[Album Review] The Besnard Lakes- A Coliseum Complex Museum
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Release Date: January 22nd, 2016
Label: Jagjaguwar/Outside Music

A Coliseum Complex Museum is the fifth full-length album from quintessential indie-rockers Besnard Lakes.  Now more than a decade since the band’s beginnings, this album is perhaps a more polished return to the things they do and know best. Delving more then ever into mesmerizing, reflective themes of natural imagery, and expanding on the bands tendencies towards 70s melodies and synced vocal harmonies, A Coliseum Complex Museum, like the name perhaps suggests, is a curated exhibit of songs, each soaked in organic imagery and old school flare.   

We enter with the track “Bray Road Beast”, an anthemic opener that quickly sets the tone of the retro epic. Following this is “Golden Lion”, a song that starts out simply enough, inviting us in with a steady bass and just a sprinkle of psychedelia then driving deeper into one of those steady rolling paces worthy of road trips down hot, sun spangled highways. They even pull the classic rock key-change thing near the end.  (So classic!)  “Towers Sent Her to Sheets of Sound” is another fave, which by-far takes the trophy for maxing out on reverb and vocal harmonies.  The chorus is so in your-face beautiful and nostalgic, listening to it kind of insinuates this false sense of homesickness for a time twenty years previous to my actual birth.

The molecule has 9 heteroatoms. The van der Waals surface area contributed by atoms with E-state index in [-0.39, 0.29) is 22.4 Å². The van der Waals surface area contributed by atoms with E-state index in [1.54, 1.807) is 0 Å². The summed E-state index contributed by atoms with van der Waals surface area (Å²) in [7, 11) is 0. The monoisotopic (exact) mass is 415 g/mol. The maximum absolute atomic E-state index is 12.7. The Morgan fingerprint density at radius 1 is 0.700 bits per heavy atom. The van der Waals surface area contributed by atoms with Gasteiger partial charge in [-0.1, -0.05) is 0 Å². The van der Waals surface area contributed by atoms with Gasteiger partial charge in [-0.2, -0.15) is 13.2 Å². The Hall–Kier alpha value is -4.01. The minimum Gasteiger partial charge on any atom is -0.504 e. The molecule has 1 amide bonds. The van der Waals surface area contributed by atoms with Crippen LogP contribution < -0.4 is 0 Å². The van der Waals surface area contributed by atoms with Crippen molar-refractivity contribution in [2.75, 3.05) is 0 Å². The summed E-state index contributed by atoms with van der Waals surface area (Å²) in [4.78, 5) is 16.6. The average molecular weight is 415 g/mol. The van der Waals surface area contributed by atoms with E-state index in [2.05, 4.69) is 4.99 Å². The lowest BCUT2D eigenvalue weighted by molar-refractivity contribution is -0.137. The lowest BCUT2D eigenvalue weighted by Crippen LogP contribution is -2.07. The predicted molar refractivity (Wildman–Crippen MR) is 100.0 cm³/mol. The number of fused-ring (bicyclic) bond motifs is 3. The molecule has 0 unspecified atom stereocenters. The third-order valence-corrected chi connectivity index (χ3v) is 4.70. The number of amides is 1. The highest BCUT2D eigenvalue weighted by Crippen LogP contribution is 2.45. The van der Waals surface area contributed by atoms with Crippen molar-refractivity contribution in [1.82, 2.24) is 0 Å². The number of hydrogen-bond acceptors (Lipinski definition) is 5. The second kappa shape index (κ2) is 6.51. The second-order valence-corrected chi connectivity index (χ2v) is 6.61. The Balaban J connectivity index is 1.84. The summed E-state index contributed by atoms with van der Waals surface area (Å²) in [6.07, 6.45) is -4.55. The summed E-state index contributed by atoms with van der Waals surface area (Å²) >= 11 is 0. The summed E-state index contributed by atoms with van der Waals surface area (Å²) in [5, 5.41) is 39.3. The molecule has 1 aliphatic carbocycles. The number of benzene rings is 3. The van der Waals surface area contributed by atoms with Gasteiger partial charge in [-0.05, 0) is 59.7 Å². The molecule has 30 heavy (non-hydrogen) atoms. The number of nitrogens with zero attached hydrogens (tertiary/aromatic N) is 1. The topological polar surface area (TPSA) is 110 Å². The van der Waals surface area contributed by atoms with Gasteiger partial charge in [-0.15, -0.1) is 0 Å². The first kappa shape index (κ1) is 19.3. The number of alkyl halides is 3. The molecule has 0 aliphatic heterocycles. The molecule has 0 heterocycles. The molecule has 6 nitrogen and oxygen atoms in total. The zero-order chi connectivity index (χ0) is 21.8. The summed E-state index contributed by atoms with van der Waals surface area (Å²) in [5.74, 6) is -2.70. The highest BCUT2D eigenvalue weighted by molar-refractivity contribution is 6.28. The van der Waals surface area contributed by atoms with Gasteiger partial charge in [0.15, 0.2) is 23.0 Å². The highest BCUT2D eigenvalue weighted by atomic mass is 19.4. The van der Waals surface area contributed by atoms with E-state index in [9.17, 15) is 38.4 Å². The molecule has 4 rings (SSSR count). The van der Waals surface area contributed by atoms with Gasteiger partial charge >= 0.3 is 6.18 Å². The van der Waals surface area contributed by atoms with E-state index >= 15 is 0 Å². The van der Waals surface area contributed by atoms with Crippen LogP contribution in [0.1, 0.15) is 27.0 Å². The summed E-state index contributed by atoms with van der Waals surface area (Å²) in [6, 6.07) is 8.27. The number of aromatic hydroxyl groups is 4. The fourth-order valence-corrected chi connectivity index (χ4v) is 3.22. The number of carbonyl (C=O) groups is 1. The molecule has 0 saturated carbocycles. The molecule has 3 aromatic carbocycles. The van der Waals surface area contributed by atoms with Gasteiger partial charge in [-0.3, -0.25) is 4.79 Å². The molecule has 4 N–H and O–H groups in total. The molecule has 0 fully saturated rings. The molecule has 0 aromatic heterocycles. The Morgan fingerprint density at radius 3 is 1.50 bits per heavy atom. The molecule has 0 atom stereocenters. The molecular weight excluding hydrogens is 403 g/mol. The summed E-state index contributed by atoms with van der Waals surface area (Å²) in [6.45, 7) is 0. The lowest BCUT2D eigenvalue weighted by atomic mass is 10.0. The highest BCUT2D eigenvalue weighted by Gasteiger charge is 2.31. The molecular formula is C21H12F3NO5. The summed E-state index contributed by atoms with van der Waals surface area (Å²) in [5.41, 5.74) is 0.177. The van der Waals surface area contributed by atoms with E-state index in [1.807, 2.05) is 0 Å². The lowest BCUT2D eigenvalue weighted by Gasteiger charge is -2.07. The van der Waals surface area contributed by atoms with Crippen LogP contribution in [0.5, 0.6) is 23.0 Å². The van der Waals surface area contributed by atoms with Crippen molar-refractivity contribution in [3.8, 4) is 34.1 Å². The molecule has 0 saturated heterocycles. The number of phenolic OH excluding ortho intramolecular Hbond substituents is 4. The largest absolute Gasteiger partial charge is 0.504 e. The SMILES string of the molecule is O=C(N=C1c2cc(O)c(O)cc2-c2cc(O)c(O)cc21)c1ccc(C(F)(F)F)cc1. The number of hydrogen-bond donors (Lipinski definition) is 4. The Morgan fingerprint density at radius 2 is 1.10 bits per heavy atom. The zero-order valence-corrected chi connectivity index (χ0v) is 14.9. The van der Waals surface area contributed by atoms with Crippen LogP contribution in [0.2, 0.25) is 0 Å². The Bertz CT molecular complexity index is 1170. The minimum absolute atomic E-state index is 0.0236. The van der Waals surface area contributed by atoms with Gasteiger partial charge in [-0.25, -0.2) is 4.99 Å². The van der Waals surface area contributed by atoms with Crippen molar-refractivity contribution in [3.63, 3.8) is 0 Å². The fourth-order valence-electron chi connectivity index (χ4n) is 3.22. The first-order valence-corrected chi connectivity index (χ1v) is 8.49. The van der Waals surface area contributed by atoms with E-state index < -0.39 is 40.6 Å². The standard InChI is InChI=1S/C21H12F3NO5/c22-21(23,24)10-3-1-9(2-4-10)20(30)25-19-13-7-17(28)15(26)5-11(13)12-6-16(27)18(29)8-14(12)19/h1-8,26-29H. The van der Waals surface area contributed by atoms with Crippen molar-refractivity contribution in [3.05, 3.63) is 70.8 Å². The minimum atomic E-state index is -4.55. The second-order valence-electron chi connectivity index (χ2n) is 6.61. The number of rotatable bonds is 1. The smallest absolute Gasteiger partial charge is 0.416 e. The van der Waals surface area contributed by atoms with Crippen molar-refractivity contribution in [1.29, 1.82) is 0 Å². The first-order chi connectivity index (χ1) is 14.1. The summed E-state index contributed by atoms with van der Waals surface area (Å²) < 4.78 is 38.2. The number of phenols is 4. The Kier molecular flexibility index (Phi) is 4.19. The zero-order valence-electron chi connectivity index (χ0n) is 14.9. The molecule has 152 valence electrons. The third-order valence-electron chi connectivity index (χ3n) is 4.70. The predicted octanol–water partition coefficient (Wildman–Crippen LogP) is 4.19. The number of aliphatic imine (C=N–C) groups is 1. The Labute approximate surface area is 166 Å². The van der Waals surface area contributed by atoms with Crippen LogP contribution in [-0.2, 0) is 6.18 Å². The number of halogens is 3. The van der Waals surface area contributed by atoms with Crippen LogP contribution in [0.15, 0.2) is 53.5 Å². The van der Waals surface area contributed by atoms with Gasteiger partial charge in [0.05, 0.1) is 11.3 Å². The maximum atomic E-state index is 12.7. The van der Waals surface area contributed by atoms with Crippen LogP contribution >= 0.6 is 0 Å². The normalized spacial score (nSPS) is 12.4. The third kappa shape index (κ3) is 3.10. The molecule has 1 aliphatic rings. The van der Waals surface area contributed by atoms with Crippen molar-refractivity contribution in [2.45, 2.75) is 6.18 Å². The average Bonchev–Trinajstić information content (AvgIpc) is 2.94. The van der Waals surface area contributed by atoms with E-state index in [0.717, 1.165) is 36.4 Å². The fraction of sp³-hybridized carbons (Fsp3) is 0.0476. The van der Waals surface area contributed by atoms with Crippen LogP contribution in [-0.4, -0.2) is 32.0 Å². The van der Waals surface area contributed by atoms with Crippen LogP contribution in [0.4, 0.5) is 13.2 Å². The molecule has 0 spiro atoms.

This is one of those albums I would be able to sit back and listen to with a parental figure at easy, not worrying about possibly igniting some sort of awkwardness or discomfort from my abrasive music choices.  Its a kind of gentle transition between the old and new, a nice ‘let’s all hold hands and co-exist,’ bridge for an often misunderstood generation gap of music fans.

There is a tried and true classic familiarity to a lot of the sounds on this album.  It contains some of the formulaic elements I would expect from one of my dad’s classic vinyl’s, the bursts of power-ballad choruses, warm distortion, and wavering 70s synth to name a few, but the sound is also much more chiseled and clear when it intends to be. (I guess we have 21st century recording studios to thank for that.)

One could slot this album in with Fleetwood Mac or the late Beatles, just as easily as Tame Impala or Grizzly Bear.  It seems the band have also intentionally tried to emulate a very vintage feel with the context of their lyrics.  Rich with images of natural phenomenon and expansive landscapes, there is not even a hint of 2016 anywhere in the text. 

A Coliseum Complex Museum is a beam of golden retro sunshine.  I wish to road trip back in time and enjoy it through jukebox speakers on the side of some desolate southern highway.  Besnard Lakes has managed to extract only the best elements of years gone by into a pulpy glass of fresh squeezed.  They are a band who knows how and when to use the abilities of hindsight properly, pulling the past smack dab into present instead of just lamenting like we all know how to.